The Lord is soon to come, and before his advent the message of warning is to be proclaimed to all nations, tongues, and peoples. While God's cause is calling for laborers and means to carry the gospel to lands lying in darkness, what are those doing who are living under the full light of gospel truth? There are some who feel no burden for souls. They profess to believe that the end of all things is at hand, but covetousness has blinded their eyes to the needs of the cause of God. The means that he has placed in their hands to be used to his glory, they are tying up in houses and lands, while the proclamation of the truth that God has entrusted to them to be given to the world, is delayed by a lack of means. Every believer is to do his utmost to advance the cause, and is then in faith to ask God to do what man can not do. RH April 14, 1910, par. 12

My brother, my sister, you can not be a Christian and cherish at the same time a spirit of covetousness. You can not be a Christian and yet not be putting forth effort to win souls to Jesus. When you hear that there are thousands upon thousands who are in the darkness of error and superstition, knowing not the things that are coming upon the earth, how can you enjoy the truth and remain at ease? Do you feel that the little you can do will be so inadequate to the demand that you might as well do nothing? If each one will do what he can, God will bless the effort, and the treasury will be supplied with funds. If you were perishing from cold and hunger, would you call one your friend who refused even to attempt to relieve you? Think of the multitudes in foreign lands who are perishing for want of the bread of life; and remember that Christ identifies his interests with the interests of these needy ones. “Inasmuch,” he says, “as ye did it not to one of the least of these, ye did it not to me.” RH April 14, 1910, par. 13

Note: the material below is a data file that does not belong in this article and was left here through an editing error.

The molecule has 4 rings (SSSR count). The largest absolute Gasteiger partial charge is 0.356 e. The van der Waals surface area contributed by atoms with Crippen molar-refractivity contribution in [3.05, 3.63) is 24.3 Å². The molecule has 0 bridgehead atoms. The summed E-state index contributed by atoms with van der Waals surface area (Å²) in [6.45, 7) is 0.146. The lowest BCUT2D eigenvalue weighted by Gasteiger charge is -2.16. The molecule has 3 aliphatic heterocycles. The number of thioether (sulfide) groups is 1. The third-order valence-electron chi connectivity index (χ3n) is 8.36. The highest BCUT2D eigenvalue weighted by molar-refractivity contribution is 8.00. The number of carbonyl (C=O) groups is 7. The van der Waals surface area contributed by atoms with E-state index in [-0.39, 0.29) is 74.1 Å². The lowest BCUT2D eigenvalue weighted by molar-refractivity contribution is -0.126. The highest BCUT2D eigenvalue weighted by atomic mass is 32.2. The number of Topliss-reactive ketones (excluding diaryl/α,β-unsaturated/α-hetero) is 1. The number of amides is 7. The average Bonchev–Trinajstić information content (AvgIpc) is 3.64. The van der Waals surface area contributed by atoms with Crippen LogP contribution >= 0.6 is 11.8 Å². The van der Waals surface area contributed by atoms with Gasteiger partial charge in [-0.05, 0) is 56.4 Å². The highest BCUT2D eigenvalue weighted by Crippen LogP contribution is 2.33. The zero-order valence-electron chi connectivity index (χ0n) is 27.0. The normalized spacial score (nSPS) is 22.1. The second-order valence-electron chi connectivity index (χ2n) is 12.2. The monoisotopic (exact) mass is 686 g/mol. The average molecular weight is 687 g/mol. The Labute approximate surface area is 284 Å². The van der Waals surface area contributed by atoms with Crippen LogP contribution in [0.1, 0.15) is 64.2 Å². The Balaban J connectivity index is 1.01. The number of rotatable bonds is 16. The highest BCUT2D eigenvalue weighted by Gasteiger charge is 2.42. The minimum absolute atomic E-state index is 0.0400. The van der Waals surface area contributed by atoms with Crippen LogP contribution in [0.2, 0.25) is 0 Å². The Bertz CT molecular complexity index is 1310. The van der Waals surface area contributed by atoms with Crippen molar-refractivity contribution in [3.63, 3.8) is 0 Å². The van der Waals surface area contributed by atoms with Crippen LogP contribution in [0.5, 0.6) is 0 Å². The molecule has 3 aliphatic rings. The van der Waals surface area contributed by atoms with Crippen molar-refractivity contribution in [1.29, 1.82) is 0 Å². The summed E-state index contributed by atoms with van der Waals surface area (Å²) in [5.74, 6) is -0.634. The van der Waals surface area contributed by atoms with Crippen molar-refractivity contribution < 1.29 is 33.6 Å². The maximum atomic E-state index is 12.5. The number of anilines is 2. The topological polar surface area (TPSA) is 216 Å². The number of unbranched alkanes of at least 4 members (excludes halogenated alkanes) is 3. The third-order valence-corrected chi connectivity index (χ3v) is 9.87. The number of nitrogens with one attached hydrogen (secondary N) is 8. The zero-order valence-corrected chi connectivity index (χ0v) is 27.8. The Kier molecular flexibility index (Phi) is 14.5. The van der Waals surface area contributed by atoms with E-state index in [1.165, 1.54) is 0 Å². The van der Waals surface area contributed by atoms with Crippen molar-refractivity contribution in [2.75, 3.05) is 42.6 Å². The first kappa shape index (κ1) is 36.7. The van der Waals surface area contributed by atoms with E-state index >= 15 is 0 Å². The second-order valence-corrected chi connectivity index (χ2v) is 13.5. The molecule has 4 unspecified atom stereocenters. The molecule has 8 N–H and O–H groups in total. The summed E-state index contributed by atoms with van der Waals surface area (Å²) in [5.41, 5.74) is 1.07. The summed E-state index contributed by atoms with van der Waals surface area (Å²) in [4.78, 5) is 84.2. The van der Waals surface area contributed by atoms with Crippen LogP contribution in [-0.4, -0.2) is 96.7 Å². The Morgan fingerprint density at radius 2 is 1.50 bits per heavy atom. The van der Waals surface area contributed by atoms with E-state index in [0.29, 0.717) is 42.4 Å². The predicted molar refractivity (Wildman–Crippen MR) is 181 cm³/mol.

Many of our American brethren have given nobly and willingly for the advancement of the truth in the regions beyond. But in view of the great work yet to be done, those who have given liberally should study how to continue their liberality, and others should now come forward and bear their share of the burden. There is victory before those who are faithful. Our brethren in foreign fields are to labor untiringly. As they become better acquainted with the language of the country in which they are working, their efficiency increases. In many lands, we now have laborers who have learned the language, and who are in a position, with the blessing of heaven, to do a mighty work for God. Let us sustain them heartily with our sympathy, our prayers, and our means. RH April 14, 1910, par. 14

We have no reason for discouragement regarding the work in the regions beyond. Some of the fields to which we were sending means a few years ago, are now entirely self-supporting. The work begun in weakness will be carried on to a glorious termination. The truth will go to all nations, tongues, and peoples, and that speedily. In many dark places of the earth there are faithful believers who have accepted present truth in the face of opposition and ridicule, and often at the expense of worldly prosperity. To the best of their ability, they are trying to help and encourage one another, as members of Christ's body, and to communicate to their friends and neighbors a knowledge of the precious truth that is transforming their own lives. The Day-star has risen in their hearts; the light of the Sun of Righteousness has shone into their minds. Happy people indeed who are thus highly favored! Truly, “it doth not yet appear what we shall be: but we know that, when he shall appear, we shall be like him; for we shall see him as he is.” RH April 14, 1910, par. 15